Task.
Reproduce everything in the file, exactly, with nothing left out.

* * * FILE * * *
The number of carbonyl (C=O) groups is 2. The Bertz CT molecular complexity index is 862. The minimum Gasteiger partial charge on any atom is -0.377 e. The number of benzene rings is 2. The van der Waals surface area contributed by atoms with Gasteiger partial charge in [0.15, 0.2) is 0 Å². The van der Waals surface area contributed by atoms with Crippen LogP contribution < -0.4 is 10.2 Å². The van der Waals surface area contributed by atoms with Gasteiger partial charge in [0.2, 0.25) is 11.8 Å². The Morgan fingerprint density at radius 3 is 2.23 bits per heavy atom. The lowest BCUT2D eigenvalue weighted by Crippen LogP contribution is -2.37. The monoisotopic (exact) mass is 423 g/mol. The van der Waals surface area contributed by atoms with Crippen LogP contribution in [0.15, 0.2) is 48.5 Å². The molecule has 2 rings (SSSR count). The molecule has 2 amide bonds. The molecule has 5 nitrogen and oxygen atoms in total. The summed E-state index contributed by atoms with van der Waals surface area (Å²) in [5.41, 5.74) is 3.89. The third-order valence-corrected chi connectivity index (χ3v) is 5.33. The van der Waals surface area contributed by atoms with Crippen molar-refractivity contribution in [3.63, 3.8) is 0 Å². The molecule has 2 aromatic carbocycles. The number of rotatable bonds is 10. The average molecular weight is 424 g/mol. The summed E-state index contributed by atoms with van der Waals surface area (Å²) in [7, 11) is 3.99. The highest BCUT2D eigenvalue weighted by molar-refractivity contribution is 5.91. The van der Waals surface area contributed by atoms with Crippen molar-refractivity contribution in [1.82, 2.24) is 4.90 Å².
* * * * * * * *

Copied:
The number of carbonyl (C=O) groups is 2. The Bertz CT molecular complexity index is 862. The minimum Gasteiger partial charge on any atom is -0.377 e. The number of benzene rings is 2. The van der Waals surface area contributed by atoms with Gasteiger partial charge in [0.15, 0.2) is 0 Å². The van der Waals surface area contributed by atoms with Crippen LogP contribution < -0.4 is 10.2 Å². The van der Waals surface area contributed by atoms with Gasteiger partial charge in [0.2, 0.25) is 11.8 Å². The Morgan fingerprint density at radius 3 is 2.23 bits per heavy atom. The lowest BCUT2D eigenvalue weighted by Crippen LogP contribution is -2.37. The monoisotopic (exact) mass is 423 g/mol. The van der Waals surface area contributed by atoms with Crippen LogP contribution in [0.15, 0.2) is 48.5 Å². The molecule has 2 rings (SSSR count). The molecule has 2 amide bonds. The molecule has 5 nitrogen and oxygen atoms in total. The summed E-state index contributed by atoms with van der Waals surface area (Å²) in [5.41, 5.74) is 3.89. The third-order valence-corrected chi connectivity index (χ3v) is 5.33. The van der Waals surface area contributed by atoms with Crippen molar-refractivity contribution in [3.63, 3.8) is 0 Å². The molecule has 2 aromatic carbocycles. The number of rotatable bonds is 10. The average molecular weight is 424 g/mol. The summed E-state index contributed by atoms with van der Waals surface area (Å²) in [7, 11) is 3.99. The highest BCUT2D eigenvalue weighted by molar-refractivity contribution is 5.91. The van der Waals surface area contributed by atoms with Crippen molar-refractivity contribution in [1.82, 2.24) is 4.90 Å².